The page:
Drug-addicted parrots are locked in a vicious feud with Indian farmers as the birds plunder poppy fields for their next opium fix. The parrots perch in wait while farm workers slit open flower pods to help the morphine-rich crop ripen.
The birds then swoop down in silence to chew on the stalk below the pods, which holds the plants' potent payload.
The birds have learnt not to squawk during their raids so as not to attract attention. Footage shows them heading back to the safety of high branches to enjoy their haul.
They will often sleep for hours after an opium feast and occasionally fall to their death in a dazed stupor. Farmers say they have tried beating drums and even exploding firecrackers to scare the birds off but to no avail.
'It is difficult to control these parrots,' one opium farmer from Neemuch, India, said according to the Mirror. 'We have to spend hours in our fields to shoo them away.'
The bizarre phenomenon was first reported in 2015 but has since spread to other regions. Farmers have even reported that the Government's narcotics department - which monitors opium farms to cut down drug trafficking - has begun warning them over dropping yields.
Sobharam Rathod, an opium farmer also from Neemuch who has been given a warning by Indian officials, claims that parrots steal 10 per cent of his crop each year.
He said: 'Usually, the parrots would make sound when in a group. But these birds have become so smart that they don't make any noise when they swoop on the fields. 'The birds start chirping when they fly away with opium pods. 'We have tried every trick possible to keep the birds at bay but these addicts keep coming back even at the risk of their life. 'We keep an eye on them, but they also keep an eye on us.'The moment you lower your guard the army of parrots silently swoop onto your field and take away the bulbs.'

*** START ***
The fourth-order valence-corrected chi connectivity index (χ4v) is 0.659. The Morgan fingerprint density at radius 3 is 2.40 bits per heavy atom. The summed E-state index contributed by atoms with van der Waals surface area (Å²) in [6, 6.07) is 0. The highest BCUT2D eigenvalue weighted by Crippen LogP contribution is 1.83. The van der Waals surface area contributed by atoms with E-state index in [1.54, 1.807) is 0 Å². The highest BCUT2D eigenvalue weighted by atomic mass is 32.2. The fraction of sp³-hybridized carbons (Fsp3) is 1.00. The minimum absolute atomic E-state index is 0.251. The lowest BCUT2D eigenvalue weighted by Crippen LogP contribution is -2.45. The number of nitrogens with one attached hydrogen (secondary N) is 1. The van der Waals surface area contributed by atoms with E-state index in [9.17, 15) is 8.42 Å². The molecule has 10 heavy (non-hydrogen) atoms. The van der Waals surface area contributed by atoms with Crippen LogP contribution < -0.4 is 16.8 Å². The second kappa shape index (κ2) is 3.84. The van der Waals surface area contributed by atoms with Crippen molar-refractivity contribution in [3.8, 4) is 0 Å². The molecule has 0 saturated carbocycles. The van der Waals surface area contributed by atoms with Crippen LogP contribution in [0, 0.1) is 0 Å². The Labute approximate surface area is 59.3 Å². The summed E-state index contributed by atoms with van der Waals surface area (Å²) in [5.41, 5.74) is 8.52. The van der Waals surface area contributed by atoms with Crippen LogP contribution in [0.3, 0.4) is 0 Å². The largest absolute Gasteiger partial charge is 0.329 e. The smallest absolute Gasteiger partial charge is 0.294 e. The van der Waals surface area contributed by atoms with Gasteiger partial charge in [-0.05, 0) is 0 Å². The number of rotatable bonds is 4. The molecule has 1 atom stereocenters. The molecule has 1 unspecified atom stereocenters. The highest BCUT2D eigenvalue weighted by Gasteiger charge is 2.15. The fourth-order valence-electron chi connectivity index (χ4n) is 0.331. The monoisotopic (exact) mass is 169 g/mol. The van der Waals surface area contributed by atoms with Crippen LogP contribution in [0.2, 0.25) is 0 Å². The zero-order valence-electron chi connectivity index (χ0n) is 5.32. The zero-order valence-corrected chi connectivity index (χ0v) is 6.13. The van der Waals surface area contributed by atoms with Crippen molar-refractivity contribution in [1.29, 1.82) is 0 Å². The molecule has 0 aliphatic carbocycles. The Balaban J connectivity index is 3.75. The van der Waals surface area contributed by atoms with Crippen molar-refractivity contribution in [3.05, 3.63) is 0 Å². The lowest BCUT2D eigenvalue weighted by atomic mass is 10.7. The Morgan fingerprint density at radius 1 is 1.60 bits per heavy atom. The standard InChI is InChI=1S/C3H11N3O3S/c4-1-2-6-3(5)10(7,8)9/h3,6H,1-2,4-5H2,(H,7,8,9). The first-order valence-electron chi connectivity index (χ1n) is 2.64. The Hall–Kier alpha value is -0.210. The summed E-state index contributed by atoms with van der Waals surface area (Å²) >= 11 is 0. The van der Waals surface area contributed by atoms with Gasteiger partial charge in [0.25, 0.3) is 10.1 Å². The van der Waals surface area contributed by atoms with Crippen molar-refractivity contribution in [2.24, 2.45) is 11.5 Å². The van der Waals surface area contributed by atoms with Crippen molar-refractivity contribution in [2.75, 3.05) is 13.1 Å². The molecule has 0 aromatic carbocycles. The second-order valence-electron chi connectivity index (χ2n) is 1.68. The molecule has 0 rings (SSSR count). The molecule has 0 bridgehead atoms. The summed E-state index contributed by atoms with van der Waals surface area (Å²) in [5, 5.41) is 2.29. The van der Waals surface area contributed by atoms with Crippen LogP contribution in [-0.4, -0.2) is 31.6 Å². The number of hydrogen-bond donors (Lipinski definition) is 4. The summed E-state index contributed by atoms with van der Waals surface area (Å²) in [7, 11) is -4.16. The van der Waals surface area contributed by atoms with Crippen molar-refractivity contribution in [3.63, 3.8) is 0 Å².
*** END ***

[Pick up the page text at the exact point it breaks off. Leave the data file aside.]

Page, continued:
Poppy raiding parrots were reported in Chittorgarh in the state of Rajasthan in 2015. But now they have been found 40 miles in Neemuch in the state of Madhya Pradesh.
Local farmers say that the number of parrots hitting their poppy crop is increasing every year. The Indian government controls opium production by asking farms to provide a pre-agreed quantity to the state.
The birds hit the farms between March and April when workers slit the poppy seeds to expose the latex beneath, which contains the drug morphine. This is processed chemically to produce heroin by drug traders.
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